CM . . .
. Volume XVI Number 34 . . . . May 7, 2010
The title may be long, but it expresses the essence of this book that strives to bring a fresh message to young people about sustainable living on Earth. The more we become aware of the need for conservation, recycling, ways to mitigate climate change, the more these huge problems can evoke a sense of helplessness. Kelsey’s goal is to rekindle wonder and optimism about the environment with examples of our close connection to nature that will inspire and empower young people.
The book has four well-researched chapters: a focus on eco-friendly clothing, an assessment of food production, the uses of technology that help sustain the environment, and new, surprising sources of energy. Each chapter looks at background of the topic, new trends, options for recycling and reuse, and presents fascinating links to nature. Comic strips highlight unlikely connections about everyday things familiar to kids, e.g. bike riding to reduce carbon dioxide emissions and save species vulnerable to effects of ocean warming. The book is packed with ideas kids can adopt to become involved in changes that will give them a happier outlook.
Young readers will be motivated by examples of real people who are making a difference. The book describes scientists who have borrowed ideas from nature to help people, e.g. the tiny bristles on gecko’s feet inspired a new kind of adhesive bandage. Amazing news about green creations will encourage independent thinking: building bikes out of bamboo, or helmets with solar-powered headlights. Or how about a chair that transfers energy created when a person sits down into power for LED lights? There’s a challenge inherent in many of these examples: can you design something too?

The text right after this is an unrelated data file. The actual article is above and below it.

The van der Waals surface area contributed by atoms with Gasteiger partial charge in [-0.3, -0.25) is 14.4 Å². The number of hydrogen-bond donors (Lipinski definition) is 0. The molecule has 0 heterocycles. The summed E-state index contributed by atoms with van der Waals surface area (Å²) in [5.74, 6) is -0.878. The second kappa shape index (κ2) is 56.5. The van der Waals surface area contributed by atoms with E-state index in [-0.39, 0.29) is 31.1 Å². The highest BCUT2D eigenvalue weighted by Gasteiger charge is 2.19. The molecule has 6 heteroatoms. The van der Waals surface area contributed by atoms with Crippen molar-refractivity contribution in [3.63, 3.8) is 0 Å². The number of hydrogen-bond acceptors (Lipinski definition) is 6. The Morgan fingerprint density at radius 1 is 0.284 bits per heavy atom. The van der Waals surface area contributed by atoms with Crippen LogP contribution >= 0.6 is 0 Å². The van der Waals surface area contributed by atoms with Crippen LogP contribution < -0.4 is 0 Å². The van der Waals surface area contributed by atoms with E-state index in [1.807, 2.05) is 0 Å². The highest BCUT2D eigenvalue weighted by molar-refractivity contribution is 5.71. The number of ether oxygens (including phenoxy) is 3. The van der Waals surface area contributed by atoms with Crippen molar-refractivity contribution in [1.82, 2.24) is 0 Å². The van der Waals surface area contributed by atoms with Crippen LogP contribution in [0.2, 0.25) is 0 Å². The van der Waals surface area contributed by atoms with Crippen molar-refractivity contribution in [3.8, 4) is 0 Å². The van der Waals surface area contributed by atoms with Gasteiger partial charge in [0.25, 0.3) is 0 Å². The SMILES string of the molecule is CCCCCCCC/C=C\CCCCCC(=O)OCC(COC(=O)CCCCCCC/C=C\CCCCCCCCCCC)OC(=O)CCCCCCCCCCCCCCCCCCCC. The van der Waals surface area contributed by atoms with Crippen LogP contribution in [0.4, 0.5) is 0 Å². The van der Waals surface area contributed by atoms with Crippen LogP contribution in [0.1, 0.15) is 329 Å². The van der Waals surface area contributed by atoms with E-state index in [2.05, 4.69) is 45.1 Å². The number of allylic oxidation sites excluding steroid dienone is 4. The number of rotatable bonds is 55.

This book is appealing for the tremendous amount of detail and up-to-date research. There’s so much to tell. One drawback is the small type size which some readers might find a bit daunting. While the graphic illustrations peppered throughout add humor, the tightly packed text makes the pages appear busy and may deter less capable readers. But this is a book that should be read: the illustrations alone provide a small part of the explanations. It’s a great book to read as a family, to discuss and interpret. It will open up new understanding about conservation and sustainable living.
Gillian Richardson is a freelance writer living in BC.
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